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EU finance ministers must heed Panama Papers vote
Today the European Parliament adopted the report by its Panama Papers inquiry committee and voted in favor of recommendations aimed at stopping corporate tax avoidance across the European Union. Oxfam welcomes the Parliament's call for EU member states to adopt the reforms needed to end corporate tax abuses.
Oxfam’s Policy Advisor on tax and inequality, Aurore Chardonnet, said:
“The European Parliament is taking steps to address the need for more tax justice following the Panama Papers and Lux Leaks scandals. But tax justice will only remain at the top of the EU agenda if the Parliament follows the proposal to also investigate the Paradise Papers revelations.
“9 out of 10 Europeans are asking for tougher rules on tax avoidance and tax havens. But EU governments are blocking or delaying the much-needed reforms. The Parliament’s vote should be a wake-up call for governments to listen to what their voters and representatives actually want.”
- Following the Panama Papers revelations, the European Parliament decided in June 2016 to establish a committee of inquiry, known as the PANA committee, to investigate alleged contraventions and maladministration in the application of European Union law in relation to money laundering, tax avoidance and tax evasion. During its mandate – which came to an end on 8 December – the Committee held 30 official meetings, conducted 8 fact-finding missions and commissioned 9 academic studies into various aspects of money laundering and tax evasion.
- The PANA Committee follows up on the work of the TAXE Committee on “tax rulings, and other measures similar in nature or effect” set up in 2015 following the Lux Leaks scandal, which exposed large-scale tax avoidance practices by some of the biggest global corporations in several EU member states.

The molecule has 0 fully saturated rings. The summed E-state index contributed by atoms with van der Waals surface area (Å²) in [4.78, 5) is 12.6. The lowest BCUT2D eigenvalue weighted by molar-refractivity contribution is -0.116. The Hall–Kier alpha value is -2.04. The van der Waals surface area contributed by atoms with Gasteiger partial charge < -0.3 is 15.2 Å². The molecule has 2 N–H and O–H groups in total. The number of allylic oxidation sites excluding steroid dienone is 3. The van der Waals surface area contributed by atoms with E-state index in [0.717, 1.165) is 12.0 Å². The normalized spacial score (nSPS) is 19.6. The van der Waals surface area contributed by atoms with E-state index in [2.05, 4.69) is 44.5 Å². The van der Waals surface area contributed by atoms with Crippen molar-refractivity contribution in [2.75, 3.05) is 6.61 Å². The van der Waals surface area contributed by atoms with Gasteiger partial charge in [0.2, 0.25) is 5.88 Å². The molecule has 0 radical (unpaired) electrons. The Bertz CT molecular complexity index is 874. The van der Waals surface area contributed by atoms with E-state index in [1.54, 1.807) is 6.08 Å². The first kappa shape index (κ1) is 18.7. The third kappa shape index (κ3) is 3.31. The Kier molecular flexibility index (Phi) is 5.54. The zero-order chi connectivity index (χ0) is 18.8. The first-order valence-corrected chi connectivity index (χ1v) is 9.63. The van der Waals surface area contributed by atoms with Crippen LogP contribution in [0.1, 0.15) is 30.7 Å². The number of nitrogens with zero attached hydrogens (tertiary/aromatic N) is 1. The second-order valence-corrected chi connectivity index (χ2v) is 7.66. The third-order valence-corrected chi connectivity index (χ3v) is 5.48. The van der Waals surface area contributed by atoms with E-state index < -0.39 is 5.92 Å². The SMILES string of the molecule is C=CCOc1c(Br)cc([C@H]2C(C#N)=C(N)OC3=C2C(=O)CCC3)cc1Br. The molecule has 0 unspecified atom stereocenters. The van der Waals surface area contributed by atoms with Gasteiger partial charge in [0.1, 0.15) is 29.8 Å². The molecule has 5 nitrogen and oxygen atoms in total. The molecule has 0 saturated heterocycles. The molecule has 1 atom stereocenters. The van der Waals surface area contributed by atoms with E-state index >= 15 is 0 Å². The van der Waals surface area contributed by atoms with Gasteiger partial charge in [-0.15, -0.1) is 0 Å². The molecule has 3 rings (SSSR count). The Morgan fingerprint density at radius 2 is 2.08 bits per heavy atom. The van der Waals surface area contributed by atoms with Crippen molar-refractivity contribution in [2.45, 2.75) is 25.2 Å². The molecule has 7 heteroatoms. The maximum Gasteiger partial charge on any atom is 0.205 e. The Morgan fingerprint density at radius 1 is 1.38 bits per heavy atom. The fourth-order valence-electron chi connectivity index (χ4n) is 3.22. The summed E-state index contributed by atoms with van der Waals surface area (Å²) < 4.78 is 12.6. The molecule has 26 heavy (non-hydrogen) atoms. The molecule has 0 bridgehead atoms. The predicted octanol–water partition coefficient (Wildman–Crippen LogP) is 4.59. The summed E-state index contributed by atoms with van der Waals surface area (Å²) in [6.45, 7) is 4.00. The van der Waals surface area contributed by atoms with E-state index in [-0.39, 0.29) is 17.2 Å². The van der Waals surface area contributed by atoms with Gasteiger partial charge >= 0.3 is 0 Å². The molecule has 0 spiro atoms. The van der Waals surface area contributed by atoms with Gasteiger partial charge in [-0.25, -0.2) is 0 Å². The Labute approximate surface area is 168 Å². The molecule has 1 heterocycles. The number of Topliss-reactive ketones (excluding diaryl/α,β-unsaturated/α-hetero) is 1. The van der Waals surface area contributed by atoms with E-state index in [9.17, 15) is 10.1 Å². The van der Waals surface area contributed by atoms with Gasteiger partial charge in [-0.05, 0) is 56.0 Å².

- 86% of European are in favor of “tougher rules on tax avoidance and tax havens”, while 8% are “against the idea” according to the Standard Eurobarometer, published in July 2017.
- The European Parliament’s vote comes a week after the 28 finance ministers of the EU adopted a first EU blacklist of tax havens.
- A week earlier, Oxfam had released its own assessment of the EU tax haven blacklist. The report ‘Blacklist or Whitewash’ showed what a robust blacklist of tax havens would look like if the EU were to objectively apply its own criteria and not bow to political pressures. Oxfam also said that 4 EU member states fail the EU’s own criteria: Ireland, Luxembourg, the Netherlands and Malta.
- Following the Paradise Papers scandal, Oxfam released a 5-point plan outlining steps governments should take on a global scale to prevent further scandals.
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